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ECG fails to diagnose many heart attacks reports new study

Robin Wulffson MD's picture
heart attack, myocardial infarction, MI, diagnosis, MRI, ECG

Heart disease is the leading cause of death in the United States, according to the Centers for Disease Control and Prevention (CDC). When an individual suffers a myocardial infarction (MI), a correct diagnosis is imperative. Electrocardiography (ECG) is a common diagnostic tool; however, it does not diagnose all MIs. The situation is known as an unrecognized MI (UMI).

Researcher in Reykjavik Iceland conducted a study, comparing the diagnostic ability of an ECG to that of magnetic resonance imaging (MRI). They published their findings on September 5 in the Journal of the American Medical Association (JAMA).

The objective of the study was to determine the prevalence and mortality risk for UMI detected by cardiac magnetic resonance (CMR) imaging or ECG among older individuals. The researchers reviewed data from the ICELAND MI, which was at sub-study of the Age, Gene/Environment Susceptibility–Reykjavik Study (enrollment: January 2004-January 2007) using ECG or cardiac MRI (CMR) to detect UMI. Data from 963 seniors in Iceland aged 67 to 93 years were analyzed, including 670 who were randomly selected and 266 with diabetes.

The main outcome measures were the prevalence and mortality of MI through September 1, 2011. The researchers found that of 936 participants, 91 had recognized MI (RMI; 9.7%) and 157 had UMI detected by CMR (17%), which was more prevalent than the 46 UMI detected by ECG (5%). Participants with diabetes (337 participants) had more UMI detected by CMR than by ECG (CMR: 72 (21%); ECG: 15 (4%)). Unrecognized MI by CMR was associated with atherosclerosis risk factors, coronary calcium, coronary revascularization, and peripheral vascular disease. Over an average follow-up period of 6.4 years, 30 of 91 participants (33%) with RMI died, and 44 of 157 participants (28%) with UMI died; both of these rates were higher than that of the 119 of 688 participants (17%) with no MI who died. Unrecognized MI by CMR improved risk stratification for mortality over RMI, meaning that these individuals were identified as being at higher risk of death. Adjusting for age, sex, diabetes, and RMI, UMI by CMR remained associated with mortality, absolute risk increase, and significantly improved risk stratification for mortality; however, UMI by ECG did not. Being unaware of a MI resulted in less attention to medical treatment that could reduce the risk of death. Compared with those with RMI, participants with UMI by CMR used cardiac medications such as statins less often (UMI: 36%; RMI: 73%).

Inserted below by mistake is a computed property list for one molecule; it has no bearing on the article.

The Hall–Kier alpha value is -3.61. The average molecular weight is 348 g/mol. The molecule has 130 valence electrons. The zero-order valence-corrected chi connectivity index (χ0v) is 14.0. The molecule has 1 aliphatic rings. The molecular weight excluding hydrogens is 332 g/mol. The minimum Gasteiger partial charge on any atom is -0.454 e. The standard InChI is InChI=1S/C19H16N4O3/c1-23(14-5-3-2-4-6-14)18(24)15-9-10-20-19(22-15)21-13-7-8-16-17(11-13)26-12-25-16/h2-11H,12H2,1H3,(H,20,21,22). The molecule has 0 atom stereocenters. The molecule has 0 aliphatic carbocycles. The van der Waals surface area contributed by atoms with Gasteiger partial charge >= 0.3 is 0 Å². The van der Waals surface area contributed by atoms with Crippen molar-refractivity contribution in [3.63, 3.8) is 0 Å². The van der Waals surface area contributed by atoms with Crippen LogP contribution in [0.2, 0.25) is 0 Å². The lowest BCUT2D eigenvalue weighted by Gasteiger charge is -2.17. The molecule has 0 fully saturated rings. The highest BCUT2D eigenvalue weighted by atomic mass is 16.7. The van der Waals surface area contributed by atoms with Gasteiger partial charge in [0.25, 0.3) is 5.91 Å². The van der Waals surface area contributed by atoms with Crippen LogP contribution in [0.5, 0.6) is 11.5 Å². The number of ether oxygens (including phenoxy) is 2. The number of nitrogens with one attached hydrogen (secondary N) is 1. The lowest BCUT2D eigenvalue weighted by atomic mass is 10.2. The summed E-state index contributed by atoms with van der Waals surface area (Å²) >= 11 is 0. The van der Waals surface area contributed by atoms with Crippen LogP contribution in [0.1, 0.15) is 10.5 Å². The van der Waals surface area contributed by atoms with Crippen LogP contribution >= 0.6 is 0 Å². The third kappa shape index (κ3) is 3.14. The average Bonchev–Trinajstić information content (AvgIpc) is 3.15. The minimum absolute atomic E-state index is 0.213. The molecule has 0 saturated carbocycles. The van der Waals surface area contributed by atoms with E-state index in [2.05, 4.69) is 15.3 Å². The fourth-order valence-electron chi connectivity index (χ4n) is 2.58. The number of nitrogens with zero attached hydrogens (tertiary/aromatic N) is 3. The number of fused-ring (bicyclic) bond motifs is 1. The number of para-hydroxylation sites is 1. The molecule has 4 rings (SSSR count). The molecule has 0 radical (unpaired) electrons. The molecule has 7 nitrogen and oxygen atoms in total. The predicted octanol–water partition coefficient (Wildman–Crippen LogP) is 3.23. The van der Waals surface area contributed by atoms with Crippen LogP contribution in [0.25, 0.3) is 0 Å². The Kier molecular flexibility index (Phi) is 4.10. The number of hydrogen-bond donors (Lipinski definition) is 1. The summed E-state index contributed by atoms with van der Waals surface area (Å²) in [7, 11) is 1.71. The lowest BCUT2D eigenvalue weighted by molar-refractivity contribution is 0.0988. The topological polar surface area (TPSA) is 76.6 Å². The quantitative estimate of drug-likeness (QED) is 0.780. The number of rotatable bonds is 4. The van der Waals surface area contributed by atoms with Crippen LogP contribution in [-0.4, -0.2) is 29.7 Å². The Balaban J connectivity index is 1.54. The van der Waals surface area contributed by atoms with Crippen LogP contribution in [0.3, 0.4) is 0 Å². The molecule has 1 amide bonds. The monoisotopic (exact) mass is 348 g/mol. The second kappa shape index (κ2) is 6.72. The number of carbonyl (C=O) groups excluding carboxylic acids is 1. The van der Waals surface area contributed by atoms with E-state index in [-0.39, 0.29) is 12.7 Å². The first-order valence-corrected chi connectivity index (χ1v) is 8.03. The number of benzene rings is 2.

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The authors concluded: “In a community-based cohort of older individuals, the prevalence of UMI by CMR was higher than the prevalence of RMI and was associated with increased mortality risk. In contrast, UMI by ECG prevalence was lower than that of RMI and was not associated with increased mortality risk.”

Take home message:
This study notes the superiority of a MRI over an ECG for diagnosing a myocardial infarction. An ECG is a simple, inexpensive diagnostic procedure whereas a MRI is expensive and more involved. Thus, it is important for an individual to be aware of the signs of a myocardial infarction and ask his or her healthcare provider to consider ordering a MRI if the ECG is negative. The following symptoms are associated with a myocardial infarction:

  • Chest pain is a major symptom of heart attack. You may feel the pain in only one part of your body, or it may move from your chest to your arms, shoulder, neck, teeth, jaw, belly area, or back.
  • The pain can be severe or mild. It can feel like: a tight band around the chest; bad indigestion; something heavy sitting on your chest; or squeezing or heavy pressure
  • The pain usually lasts longer than 20 minutes. Rest and a medicine called nitroglycerin do not completely relieve the pain of a heart attack. Symptoms may also go away and come back.

Other symptoms of a heart attack include:

  • Anxiety
  • Cough
  • Fainting
  • Light-headedness, dizziness
  • Nausea or vomiting
  • Palpitations (feeling like your heart is beating too fast)
  • Shortness of breath
  • Sweating, which may be extreme

Some people (seniors, individuals with diabetes, and women) may have little or no chest pain. Or, they may experience unusual symptoms (shortness of breath, fatigue, weakness). A “silent heart attack” is a heart attack with no symptoms.

Reference: JAMA

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